A video of the Mohlabetsi male lion coalition taken by one of the Pondoro Game Lodge guides during a wildlife safari drive early morning on the 27th of March 2016. Young male lions usually get chased away from the pride by their fathers sometime between reaching 2 -4 years of age. This usually happens as soon as their fathers start seeing them as a threat to their dominance. Life for these outcasts are extremely tough and few survive to adulthood. They live on the fringes of their natal pride’s territory evading the territorial male lions while trying to find food and fed themselves. This is an arduous task as hunting with very little hunting experience is hard and they often are not be in the best physical condition. Their chances of survival improve exponentially if accompanied by brothers or other young males of similar age. Coalitions are now formed and forged that will last for the rest of their lives. It is also the only time that young males will allow strangers to join their group as there is a direct correlation between the size and strength of the coalition.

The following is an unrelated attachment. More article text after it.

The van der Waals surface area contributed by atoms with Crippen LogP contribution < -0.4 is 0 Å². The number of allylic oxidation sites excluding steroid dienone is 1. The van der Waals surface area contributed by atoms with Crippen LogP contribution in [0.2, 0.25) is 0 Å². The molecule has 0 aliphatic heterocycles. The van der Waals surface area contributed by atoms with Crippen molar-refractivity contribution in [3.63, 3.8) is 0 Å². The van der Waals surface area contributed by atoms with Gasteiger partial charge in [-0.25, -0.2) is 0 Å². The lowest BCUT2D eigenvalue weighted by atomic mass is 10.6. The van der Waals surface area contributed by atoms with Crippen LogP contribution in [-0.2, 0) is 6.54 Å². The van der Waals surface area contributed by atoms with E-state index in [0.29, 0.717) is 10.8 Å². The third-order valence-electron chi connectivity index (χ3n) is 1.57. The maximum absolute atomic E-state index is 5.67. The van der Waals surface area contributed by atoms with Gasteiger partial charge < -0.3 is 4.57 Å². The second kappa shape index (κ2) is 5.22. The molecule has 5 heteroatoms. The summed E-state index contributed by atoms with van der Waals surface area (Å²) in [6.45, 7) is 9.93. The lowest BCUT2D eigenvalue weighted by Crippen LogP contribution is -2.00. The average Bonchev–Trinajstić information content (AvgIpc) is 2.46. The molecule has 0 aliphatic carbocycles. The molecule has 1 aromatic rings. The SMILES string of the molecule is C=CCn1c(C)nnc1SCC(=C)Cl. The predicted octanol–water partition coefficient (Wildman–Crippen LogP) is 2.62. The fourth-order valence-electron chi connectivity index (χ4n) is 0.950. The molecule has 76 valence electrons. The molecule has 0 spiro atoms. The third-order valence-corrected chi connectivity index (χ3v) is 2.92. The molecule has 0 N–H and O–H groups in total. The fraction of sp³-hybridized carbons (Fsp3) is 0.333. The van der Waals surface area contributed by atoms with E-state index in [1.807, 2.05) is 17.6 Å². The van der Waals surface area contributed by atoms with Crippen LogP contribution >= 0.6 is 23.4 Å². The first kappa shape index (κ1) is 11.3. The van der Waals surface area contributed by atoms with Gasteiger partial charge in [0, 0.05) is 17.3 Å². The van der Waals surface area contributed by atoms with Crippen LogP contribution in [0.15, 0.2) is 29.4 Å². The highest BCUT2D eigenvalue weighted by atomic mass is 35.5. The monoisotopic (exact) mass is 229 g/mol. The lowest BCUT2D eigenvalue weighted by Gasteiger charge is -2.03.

These young males will be big and strong enough to start looking at acquiring a territory of their own at about 5 years of age, if fortunate enough to survive that long. The Mohlabetsi male, who is the oldest male in this video, seems to have thrown the rule book out of the window with first splitting from this coalition brother Kudyela when he took control of the Mohlabetsi pride’s territory, while Kudyela got a territory and pride of his own further to the west. The Mohlabetsi male then allowed an unrelated young male lion of roughly 2 years old to stay with the Mohlabetsi pride and he eventually formed a coalition with this youngster. He then went a step further and seem to have allowed his own sons to stay as well, prolonging his reign as the differences in age amongst this male lion coalition should provide protection from rival males even he gets older.

The elaborate greeting ceremony shown on this video of the lions rubbing their heads helps to reinforce the bond between the males and shows the affinity and goodwill that the bigger male have for his younger partners.